Unlike 1999, we are down in Congress. The next block of Members of Congress who get us back into the majority will come from the states. This is more like 1979 when Newt started trying to identify a new generation of Congressional leadership. And GOPAC was part of that operation that eventually delivered a majority.

I have argued that our next majority will likely come from new leaders, both for ideological and logistical reasons. GOPAC is putting together a "Rising Stars" program that is trying to identify these new leaders. One example that Chairman Donatelli told me about was Chris Saxman. Anyone who has met Chris knows that he has a great future ahead of him, in addition to his key role in the Virginia legislature.

The media is going to focus on big, splashy things like Arlen Specter's switch of parties yesterday. But Specter is the tail end of an old phenomenon. GOPAC could well be the leading edge of a new one. It won't be flashy for a while, but the spadework is happening now. And it is hard work.

But GOPAC and similar groups are where the action will happen. They are where we will find the next Republican majority and the new Republican coalition and message.

GOP NEEDS TO WORK FAST TO TAKE ADVANTAGE OF REDISTRICTING

The GOP is literally at a make or break point that could a establish a fait accompli   

 

As we enter into the closing year of the new millenniums first decade, the approaching official national census process is where some, if not a large portion of the battle for our political future will take place.

After the census has been taken in 2010, every legislative district from which we elect council members in local and city governments to state legislators and members of congress will be redrawn based upon the population shifts determined by the census.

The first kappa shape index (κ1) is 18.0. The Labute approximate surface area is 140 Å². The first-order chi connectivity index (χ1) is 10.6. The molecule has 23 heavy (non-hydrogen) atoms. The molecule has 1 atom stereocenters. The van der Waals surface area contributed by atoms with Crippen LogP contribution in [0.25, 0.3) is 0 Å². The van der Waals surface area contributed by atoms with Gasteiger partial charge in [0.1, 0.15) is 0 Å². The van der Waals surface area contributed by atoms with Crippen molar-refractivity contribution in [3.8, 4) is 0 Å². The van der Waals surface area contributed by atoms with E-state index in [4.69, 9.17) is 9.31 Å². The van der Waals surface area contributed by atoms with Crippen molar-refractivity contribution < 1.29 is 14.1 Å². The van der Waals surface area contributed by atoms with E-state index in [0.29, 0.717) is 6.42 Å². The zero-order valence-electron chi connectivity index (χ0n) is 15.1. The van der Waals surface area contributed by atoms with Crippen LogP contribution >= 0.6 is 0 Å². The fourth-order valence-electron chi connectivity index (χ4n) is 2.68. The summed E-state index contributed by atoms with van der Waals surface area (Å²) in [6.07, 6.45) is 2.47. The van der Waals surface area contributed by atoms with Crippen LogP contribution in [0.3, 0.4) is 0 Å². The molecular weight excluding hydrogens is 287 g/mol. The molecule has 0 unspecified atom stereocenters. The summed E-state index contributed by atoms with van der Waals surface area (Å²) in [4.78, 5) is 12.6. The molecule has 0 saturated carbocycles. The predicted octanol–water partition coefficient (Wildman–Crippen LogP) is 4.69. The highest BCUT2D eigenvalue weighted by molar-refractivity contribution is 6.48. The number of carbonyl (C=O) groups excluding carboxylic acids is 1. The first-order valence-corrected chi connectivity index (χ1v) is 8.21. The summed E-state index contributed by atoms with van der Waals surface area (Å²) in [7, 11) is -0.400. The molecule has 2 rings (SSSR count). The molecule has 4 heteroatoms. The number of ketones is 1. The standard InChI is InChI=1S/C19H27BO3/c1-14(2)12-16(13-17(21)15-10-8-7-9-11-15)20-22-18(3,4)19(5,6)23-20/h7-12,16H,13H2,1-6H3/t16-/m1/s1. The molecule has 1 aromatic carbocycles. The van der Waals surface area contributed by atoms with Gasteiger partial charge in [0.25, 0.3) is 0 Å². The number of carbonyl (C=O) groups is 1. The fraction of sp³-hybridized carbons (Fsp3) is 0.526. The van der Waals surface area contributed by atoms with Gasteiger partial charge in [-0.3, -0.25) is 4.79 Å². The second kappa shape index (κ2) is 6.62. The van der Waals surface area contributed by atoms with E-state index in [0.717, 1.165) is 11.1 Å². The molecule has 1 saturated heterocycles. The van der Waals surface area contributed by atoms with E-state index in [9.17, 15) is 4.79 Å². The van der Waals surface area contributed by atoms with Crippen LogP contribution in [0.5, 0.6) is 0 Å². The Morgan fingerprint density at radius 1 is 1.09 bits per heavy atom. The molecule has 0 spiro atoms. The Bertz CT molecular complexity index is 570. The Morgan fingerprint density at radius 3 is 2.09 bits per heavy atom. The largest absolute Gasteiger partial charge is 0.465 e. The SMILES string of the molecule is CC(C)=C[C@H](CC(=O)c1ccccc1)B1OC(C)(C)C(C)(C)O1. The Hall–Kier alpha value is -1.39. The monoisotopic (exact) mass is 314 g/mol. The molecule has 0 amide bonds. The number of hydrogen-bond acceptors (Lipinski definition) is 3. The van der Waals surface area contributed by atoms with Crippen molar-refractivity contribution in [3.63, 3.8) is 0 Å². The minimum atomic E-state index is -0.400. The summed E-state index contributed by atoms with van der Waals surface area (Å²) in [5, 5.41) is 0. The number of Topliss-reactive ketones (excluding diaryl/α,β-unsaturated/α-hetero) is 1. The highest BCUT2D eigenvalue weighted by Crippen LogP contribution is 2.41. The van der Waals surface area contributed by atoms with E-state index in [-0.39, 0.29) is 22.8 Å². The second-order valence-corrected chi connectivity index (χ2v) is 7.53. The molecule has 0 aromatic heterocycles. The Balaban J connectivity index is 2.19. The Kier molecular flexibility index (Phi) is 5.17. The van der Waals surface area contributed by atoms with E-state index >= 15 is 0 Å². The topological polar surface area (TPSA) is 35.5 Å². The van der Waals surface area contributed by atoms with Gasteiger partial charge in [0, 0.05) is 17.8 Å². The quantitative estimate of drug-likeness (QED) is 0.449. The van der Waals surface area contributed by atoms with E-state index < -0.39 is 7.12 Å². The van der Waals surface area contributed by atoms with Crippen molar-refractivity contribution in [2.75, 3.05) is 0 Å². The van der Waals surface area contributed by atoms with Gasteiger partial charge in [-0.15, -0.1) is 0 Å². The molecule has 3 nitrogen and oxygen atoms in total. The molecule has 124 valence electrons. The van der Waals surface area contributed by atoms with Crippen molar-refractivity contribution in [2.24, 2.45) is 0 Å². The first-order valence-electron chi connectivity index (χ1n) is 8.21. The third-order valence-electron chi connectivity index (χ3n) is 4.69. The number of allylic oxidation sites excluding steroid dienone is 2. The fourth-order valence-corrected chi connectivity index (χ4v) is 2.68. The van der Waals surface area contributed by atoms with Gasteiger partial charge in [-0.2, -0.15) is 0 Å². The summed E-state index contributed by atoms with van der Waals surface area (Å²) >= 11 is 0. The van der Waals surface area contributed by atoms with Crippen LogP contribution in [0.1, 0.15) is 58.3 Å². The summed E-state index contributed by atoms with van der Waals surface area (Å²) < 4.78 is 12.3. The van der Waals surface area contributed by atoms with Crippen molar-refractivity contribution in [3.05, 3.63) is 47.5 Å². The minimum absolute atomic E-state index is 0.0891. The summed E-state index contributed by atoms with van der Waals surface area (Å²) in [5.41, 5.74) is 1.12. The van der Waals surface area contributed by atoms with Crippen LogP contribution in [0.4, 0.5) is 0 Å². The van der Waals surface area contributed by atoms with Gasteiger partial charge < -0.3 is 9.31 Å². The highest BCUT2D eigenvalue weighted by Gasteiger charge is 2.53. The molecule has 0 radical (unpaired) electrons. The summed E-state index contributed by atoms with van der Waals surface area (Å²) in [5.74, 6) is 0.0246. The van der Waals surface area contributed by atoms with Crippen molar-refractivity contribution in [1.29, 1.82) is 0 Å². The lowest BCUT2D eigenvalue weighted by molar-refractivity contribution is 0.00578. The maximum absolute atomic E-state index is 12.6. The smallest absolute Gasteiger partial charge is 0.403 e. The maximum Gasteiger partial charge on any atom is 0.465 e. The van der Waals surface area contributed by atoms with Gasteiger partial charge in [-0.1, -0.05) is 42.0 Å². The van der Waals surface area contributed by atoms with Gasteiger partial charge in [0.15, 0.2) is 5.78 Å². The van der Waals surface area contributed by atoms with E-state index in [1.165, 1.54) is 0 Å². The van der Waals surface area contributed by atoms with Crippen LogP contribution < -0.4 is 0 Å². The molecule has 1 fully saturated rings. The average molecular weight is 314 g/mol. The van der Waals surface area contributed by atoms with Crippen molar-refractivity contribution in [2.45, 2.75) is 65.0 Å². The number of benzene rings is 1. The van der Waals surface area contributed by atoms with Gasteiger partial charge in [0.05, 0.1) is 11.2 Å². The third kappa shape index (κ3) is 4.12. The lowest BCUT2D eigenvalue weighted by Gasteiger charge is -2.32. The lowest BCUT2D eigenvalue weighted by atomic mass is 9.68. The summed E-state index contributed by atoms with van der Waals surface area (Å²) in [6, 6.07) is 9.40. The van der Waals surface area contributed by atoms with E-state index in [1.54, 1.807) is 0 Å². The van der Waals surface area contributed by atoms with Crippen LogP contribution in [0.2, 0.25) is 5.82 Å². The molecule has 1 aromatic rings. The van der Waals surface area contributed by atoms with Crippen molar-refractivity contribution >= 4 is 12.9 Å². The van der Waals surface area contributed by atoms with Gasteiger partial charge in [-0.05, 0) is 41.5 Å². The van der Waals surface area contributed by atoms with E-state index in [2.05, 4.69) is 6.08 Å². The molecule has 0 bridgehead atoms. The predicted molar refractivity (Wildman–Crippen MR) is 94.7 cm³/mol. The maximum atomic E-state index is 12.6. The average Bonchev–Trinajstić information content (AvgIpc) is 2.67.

This means that once those figures have been established, during 2010, state legislatures will spend the following year redrawing new legislative districts.

Despite laws that try to regulate how legislative maps can be drawn and try to eliminate gerrymandering, redistricting is primarily a political process that is left up to the political party or parties with majority control at the time that redistricting occurs. That said, the powers that be use their majority status to creatively draw new legislative districts that favor their party. A handful of states have separatecommissions that draw the district lines.  Some of those grant veto to the states governors and some don’t.  But regardless, even those commissions, involved in those 6 or states, contain a degree of politcal leanings.

In either event, by using a range of election results from over the last 8 years or so, party leaders establish where their favorable votes come from. Using that as their basis, they draw districts that contain a plurality of population centers that favor their party.